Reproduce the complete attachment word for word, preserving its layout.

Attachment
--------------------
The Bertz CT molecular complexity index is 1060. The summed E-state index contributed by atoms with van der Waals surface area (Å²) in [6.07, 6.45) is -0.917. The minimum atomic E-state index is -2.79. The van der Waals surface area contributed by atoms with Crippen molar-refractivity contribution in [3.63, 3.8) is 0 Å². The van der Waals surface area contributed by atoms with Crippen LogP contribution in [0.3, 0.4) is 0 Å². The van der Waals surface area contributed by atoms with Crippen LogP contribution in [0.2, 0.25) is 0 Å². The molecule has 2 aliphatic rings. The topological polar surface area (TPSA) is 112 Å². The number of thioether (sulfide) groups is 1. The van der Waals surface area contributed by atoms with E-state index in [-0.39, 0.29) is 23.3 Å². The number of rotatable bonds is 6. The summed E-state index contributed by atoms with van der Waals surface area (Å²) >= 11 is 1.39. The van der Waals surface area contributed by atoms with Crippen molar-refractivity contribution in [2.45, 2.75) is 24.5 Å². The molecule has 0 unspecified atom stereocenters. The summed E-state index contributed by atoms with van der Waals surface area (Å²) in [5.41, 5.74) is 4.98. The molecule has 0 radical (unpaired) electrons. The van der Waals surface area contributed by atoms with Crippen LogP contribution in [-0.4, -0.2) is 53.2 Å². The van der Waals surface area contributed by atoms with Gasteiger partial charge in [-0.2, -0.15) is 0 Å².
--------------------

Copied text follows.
The Bertz CT molecular complexity index is 1060. The summed E-state index contributed by atoms with van der Waals surface area (Å²) in [6.07, 6.45) is -0.917. The minimum atomic E-state index is -2.79. The van der Waals surface area contributed by atoms with Crippen molar-refractivity contribution in [3.63, 3.8) is 0 Å². The van der Waals surface area contributed by atoms with Crippen LogP contribution in [0.3, 0.4) is 0 Å². The van der Waals surface area contributed by atoms with Crippen LogP contribution in [0.2, 0.25) is 0 Å². The molecule has 2 aliphatic rings. The topological polar surface area (TPSA) is 112 Å². The number of thioether (sulfide) groups is 1. The van der Waals surface area contributed by atoms with E-state index in [-0.39, 0.29) is 23.3 Å². The number of rotatable bonds is 6. The summed E-state index contributed by atoms with van der Waals surface area (Å²) >= 11 is 1.39. The van der Waals surface area contributed by atoms with Crippen molar-refractivity contribution in [2.45, 2.75) is 24.5 Å². The molecule has 0 unspecified atom stereocenters. The summed E-state index contributed by atoms with van der Waals surface area (Å²) in [5.41, 5.74) is 4.98. The molecule has 0 radical (unpaired) electrons. The van der Waals surface area contributed by atoms with Crippen LogP contribution in [-0.4, -0.2) is 53.2 Å². The van der Waals surface area contributed by atoms with Gasteiger partial charge in [-0.2, -0.15) is 0 Å².